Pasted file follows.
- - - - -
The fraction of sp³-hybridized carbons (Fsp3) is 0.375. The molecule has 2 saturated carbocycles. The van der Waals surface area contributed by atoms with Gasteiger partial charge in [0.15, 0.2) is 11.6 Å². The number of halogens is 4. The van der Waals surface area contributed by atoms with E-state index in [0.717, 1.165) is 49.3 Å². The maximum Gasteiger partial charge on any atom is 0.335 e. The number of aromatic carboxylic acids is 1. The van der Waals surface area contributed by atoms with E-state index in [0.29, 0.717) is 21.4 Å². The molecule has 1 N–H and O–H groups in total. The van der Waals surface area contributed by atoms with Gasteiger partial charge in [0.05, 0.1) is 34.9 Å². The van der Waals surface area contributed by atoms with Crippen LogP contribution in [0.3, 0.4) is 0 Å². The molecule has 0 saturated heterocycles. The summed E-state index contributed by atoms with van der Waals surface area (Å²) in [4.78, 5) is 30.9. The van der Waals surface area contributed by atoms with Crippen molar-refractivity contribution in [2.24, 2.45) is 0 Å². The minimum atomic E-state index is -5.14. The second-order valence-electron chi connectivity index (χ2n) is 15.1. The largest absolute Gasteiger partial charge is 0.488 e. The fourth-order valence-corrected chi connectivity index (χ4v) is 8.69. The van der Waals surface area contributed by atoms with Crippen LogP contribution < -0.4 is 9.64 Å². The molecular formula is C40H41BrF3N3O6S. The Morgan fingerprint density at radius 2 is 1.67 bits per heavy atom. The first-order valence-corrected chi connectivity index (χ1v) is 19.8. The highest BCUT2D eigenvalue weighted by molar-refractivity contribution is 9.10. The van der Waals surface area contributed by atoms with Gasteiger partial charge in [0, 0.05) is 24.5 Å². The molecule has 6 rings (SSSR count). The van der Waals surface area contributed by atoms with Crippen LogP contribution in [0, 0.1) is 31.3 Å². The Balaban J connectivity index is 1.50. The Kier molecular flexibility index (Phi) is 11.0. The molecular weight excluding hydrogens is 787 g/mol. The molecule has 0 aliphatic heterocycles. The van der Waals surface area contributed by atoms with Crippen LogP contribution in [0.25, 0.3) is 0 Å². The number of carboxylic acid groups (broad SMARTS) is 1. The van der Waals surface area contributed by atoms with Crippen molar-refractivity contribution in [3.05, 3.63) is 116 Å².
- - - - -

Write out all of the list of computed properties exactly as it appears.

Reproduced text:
The fraction of sp³-hybridized carbons (Fsp3) is 0.375. The molecule has 2 saturated carbocycles. The van der Waals surface area contributed by atoms with Gasteiger partial charge in [0.15, 0.2) is 11.6 Å². The number of halogens is 4. The van der Waals surface area contributed by atoms with E-state index in [0.717, 1.165) is 49.3 Å². The maximum Gasteiger partial charge on any atom is 0.335 e. The number of aromatic carboxylic acids is 1. The van der Waals surface area contributed by atoms with E-state index in [0.29, 0.717) is 21.4 Å². The molecule has 1 N–H and O–H groups in total. The van der Waals surface area contributed by atoms with Gasteiger partial charge in [0.05, 0.1) is 34.9 Å². The van der Waals surface area contributed by atoms with Crippen LogP contribution in [0.3, 0.4) is 0 Å². The molecule has 0 saturated heterocycles. The summed E-state index contributed by atoms with van der Waals surface area (Å²) in [4.78, 5) is 30.9. The van der Waals surface area contributed by atoms with Crippen molar-refractivity contribution in [2.24, 2.45) is 0 Å². The minimum atomic E-state index is -5.14. The second-order valence-electron chi connectivity index (χ2n) is 15.1. The largest absolute Gasteiger partial charge is 0.488 e. The fourth-order valence-corrected chi connectivity index (χ4v) is 8.69. The van der Waals surface area contributed by atoms with Crippen LogP contribution < -0.4 is 9.64 Å². The molecular formula is C40H41BrF3N3O6S. The Morgan fingerprint density at radius 2 is 1.67 bits per heavy atom. The first-order valence-corrected chi connectivity index (χ1v) is 19.8. The highest BCUT2D eigenvalue weighted by molar-refractivity contribution is 9.10. The van der Waals surface area contributed by atoms with Gasteiger partial charge in [0, 0.05) is 24.5 Å². The molecule has 6 rings (SSSR count). The van der Waals surface area contributed by atoms with Crippen LogP contribution in [0, 0.1) is 31.3 Å². The Balaban J connectivity index is 1.50. The Kier molecular flexibility index (Phi) is 11.0. The molecular weight excluding hydrogens is 787 g/mol. The molecule has 0 aliphatic heterocycles. The van der Waals surface area contributed by atoms with Crippen LogP contribution in [0.25, 0.3) is 0 Å². The number of carboxylic acid groups (broad SMARTS) is 1. The van der Waals surface area contributed by atoms with Crippen molar-refractivity contribution in [3.05, 3.63) is 116 Å².